In the early 17th century the village was home to a wealthy cattle farmer called Cuthbert Wharley, known locally as The Butcher. The development of the village was much influenced by his family. He lived in what we now call The Old House, but was then known as Tippings. When he died, Tippings passed to his son Henry, who let it as a bakery, first to Henry North, then to Jonah Hillhog.
Another of Cuthbert’s sons, Edward, lived with his wife Margaret and their children in what we now call The Pump House but was known at the time as Hooks. At that time, the house stood in 7½ acres of land and was one of the most important yeoman houses in the village, being occupied by a succession of wealthy people. After Edward’s death, Margaret continued to live there with her children, including her new-born son, Abraham (born shortly before his father died). Because of her strong Quaker faith, she refused to have Abraham baptised in the parish church. Her son, Henry, inherited Tippings from his uncle (Henry – above) and turned it into a pub called The Wheatsheaf. (There is still a plaster mould of a wheatsheaf on the front wall of the house as a reminder of this.)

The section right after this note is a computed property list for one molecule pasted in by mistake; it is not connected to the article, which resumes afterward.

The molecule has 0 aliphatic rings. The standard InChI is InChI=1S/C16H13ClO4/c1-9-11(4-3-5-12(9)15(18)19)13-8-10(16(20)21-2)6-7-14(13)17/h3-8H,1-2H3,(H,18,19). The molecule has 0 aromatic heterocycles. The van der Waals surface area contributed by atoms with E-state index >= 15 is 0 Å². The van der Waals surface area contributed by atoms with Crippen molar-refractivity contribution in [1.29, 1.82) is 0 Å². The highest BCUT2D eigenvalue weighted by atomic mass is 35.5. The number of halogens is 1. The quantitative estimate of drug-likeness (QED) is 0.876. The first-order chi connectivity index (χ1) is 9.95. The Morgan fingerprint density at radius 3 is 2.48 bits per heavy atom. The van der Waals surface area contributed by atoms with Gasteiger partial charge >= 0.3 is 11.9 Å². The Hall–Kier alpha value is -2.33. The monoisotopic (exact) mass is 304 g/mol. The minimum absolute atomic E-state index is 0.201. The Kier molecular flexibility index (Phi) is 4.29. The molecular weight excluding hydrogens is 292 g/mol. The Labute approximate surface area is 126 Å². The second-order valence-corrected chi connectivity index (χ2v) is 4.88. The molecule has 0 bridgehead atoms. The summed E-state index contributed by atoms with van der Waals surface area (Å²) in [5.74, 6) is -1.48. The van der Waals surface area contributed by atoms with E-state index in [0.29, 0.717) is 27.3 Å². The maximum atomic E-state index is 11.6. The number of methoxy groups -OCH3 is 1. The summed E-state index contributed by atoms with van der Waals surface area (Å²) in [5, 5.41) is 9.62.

Both Henry and Edward were Quakers, and it was Henry’s son, Daniel, who in 1695, though himself resident in London, donated land in the village for the construction of the Quaker meeting house (now 15 High Street). In 1697, Margaret, with a number of other wealthy parishioners, was witness to a document agreeing to the building of four alms-houses with charity money. The houses were built further up the Widford Rd from The Pump House and opposite The George.
Abraham Wharley, son of Edward and Margaret, became a successful farmer, like his father. However, he disappointed his mother by being baptised in Hunsdon Church at the age of 22. There is a significant (though not listed) monument in the churchyard to him. The inscription reads:
Here lies the body of Abraham WHARLEY, yeoman, late of Rye in the parish of Stanstead Abbotts, Herts, who for his great industry and his extensive universal knowledge in rural affairs of all sorts scarcely had his equal in these parts. He was also in all other respects a very valuable person. A hearty and sweet friend and good natured companion, a kind, beneficial and charitable neighbour and an honest and good man, so that as he lived universally beloved, so he died generally lamented without issue, August 11th 1723. In memory of which his affectionate nephew Richard MEAD, yeoman of Roydon, Essex, (whom he made his executor) has caused this tombstone to be placed over him July 30th 1725.
Fama caetcia dacit